Honestly, the filmmakers lay thick throughout the picture how hopelessly smitten with Snow White one of the dwarfs is that I wish their romantic union could have had more of a shot. Sure, all seven of them come to love and respect her. But Half Pint (Mark Povinelli) in particular desires a romantic future with her, about which his family of friends wishes he would stop dreaming. Very tellingly, he’s heartbroken that Snow White chooses Prince Alcott over him, and at the dinner table when they all learn that the prince is to marry the Queen, some of the dwarfs wonder aloud how she could love such a jerk. Recalling Prince Alcott and Snow White’s sword-fighting duel, Chuckles (Ronald Lee Clark) says, “But he tried to kill her yesterday” simply because she’s in cahoots with the woodsmen who are the bane of his existence. Napoleon’s reply? “Exactly.” In this way, accepting Prince Alcott’s violent behavior from the day before as indicative of their belonging together makes for a extreme case of gendered playground role playing. Apparently, this is no different than a boy, who likes a girl, pushing her down in the sandbox because expressing interest and concern in girls isn’t manly behavior he wants to replicate in front of everyone. I know that the dwarfs act as a unit and therefore not a single one of them could ever make a play for Snow White’s affection. But imagine a story in which this romantic entanglement does take place. The comedy and/or drama could emerge from the friction between Snow White and the others. They might feel threatened by her presence; she might Yoko the band. And maybe she would have difficulty adjusting to his rustic way of life. Oh, to dream of the movies not yet made.
The dwarfs build a charming collective. Racially diverse, with different interests and opinions, they complicate past representations of the group. They may have strange or slightly offensive names (Butcher? Half Pint? Chuckles? Wolf? Grimm? Grub?), but at least they are portrayed by dwarf actors. The dwarfs of Snow White and the Huntsman, you may recall, were played by such British heavyweights as Bob Hoskins, Ian McShane, Ray Winstone, and others, whose heads were digitally super-imposed on those of dwarf actors. But enough about that; it’s puzzling why in the end the dwarfs throw all of their weight behind Prince Alcott. Touted as his personal army, they never actually fight beside him. Especially since Snow White locks Prince Alcott and her friends inside their hillside hut because, as she says, she wants to rewrite the fairytale ending by not relying on Prince Charming to rescue her from the evil forces of her stepmother. Hilariously, Prince Alcott pleads that she not change the story structure; it’s been “focus-grouped” to death and thus satisfies audiences. If only Snow White had remained so ardently independent through to the end of the picture.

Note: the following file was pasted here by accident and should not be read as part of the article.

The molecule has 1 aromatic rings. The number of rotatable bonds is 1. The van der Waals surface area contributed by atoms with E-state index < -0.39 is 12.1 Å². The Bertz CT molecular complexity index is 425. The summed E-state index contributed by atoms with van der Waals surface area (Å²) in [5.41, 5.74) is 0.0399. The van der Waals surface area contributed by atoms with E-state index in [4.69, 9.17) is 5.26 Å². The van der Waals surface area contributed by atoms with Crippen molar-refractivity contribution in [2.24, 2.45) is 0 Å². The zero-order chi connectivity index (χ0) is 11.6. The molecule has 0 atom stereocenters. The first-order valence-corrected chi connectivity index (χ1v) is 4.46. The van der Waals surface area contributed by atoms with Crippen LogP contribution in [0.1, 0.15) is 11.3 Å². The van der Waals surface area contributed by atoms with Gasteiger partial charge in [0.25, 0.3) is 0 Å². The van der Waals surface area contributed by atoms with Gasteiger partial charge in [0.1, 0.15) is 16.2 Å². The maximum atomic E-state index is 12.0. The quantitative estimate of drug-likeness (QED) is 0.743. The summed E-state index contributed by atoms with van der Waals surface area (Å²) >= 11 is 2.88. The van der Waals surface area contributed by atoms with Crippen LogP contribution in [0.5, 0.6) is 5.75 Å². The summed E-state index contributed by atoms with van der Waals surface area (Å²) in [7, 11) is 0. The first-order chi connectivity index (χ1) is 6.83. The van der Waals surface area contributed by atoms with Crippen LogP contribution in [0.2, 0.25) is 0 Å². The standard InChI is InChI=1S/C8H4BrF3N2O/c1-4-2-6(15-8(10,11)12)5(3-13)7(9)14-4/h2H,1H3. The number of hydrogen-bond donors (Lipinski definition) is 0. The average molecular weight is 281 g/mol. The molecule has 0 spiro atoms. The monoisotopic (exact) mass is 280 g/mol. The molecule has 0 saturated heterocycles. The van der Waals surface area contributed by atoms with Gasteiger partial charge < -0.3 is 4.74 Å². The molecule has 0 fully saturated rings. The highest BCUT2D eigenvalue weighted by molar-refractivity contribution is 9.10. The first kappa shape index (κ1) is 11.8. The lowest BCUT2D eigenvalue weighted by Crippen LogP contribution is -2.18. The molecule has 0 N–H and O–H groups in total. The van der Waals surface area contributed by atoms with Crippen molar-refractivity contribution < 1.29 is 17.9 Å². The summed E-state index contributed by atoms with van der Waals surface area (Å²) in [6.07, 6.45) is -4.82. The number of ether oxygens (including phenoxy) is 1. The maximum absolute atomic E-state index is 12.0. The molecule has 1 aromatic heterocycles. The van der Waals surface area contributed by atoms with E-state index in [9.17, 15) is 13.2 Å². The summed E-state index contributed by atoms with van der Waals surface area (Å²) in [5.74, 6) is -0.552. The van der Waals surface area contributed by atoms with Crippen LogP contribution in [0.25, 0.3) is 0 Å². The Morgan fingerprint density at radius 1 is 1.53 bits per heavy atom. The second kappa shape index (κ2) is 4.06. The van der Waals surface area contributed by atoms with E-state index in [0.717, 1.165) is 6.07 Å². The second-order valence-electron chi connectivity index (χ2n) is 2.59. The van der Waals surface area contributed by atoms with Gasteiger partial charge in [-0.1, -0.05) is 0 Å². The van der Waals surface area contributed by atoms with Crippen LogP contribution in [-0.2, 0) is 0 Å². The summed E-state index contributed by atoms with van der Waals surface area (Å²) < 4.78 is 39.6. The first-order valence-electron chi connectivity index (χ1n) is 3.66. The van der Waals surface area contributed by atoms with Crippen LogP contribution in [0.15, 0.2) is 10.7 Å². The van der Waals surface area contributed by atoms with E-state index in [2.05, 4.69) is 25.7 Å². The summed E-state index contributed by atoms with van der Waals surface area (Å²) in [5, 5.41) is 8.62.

After their “special” kiss, the vengeful Queen arrives in the forest hell-bent on killing them all. She sicks the beast on them, and later, once he has our heroine within his grasp, Snow White understands how the Queen can control him. She uses her father’s dagger to cut off the beast’s half-moon necklace, the exact same style that the Queen wears about her neck. In the slow resolution of this scene, I assumed that the Queen would reveal herself to be the beast, as if all the magic at her disposal has only ever gone toward presenting her in Julia Roberts’s pretty form. Nope. Nothing so cool. Instead, the beast is Snow White’s father, who morphs back into his human self (Sean Bean). He goes on to officiate Snow White and Prince Alcott’s wedding in the next scene. Rather than going on to rule benevolently and independently, as the triumphant Kristen Stewart does in Snow White and the Huntsman, in one fell swoop, Snow White’s relationships with the men in her life are redefined yet again. At once, she is an adult, married woman who has proven herself a brave and capable ruler, as well as a subordinate daughter. When I told my sister how much of a letdown I found this ending to be, she chastised me for wishing the King had stayed dead. “Wouldn’t you rather have your dad than be queen?” she asked. Well, yes, I would, but I wanted Snow White to remain free and powerful!
Finally, the last Snow White and the Seven Dwarfs trope that Mirror Mirror unravels concerns Snow White’s vanquishing of the Queen. The villainess attends the wedding ceremony as a peasant hag and gifts Snow White a poisoned apple. Her voice and cryptic diction give her away, and before Snow White takes a bite, she cuts a slice and offers it to the hag, telling her, “It’s important to know when you’ve been beaten.” That’s the exact phrase the Queen used to silence her stepdaughter early in the film. In this way, Snow White gives the Queen a taste of her own medicine, which this time proves lethal. So ding dong, the witch is dead! As if that wasn’t going to happen. Then the Queen, as narrator of the film-story (from beyond the grave?), concedes that it has been Snow White’s tale all along. Again, tell me something I don’t know.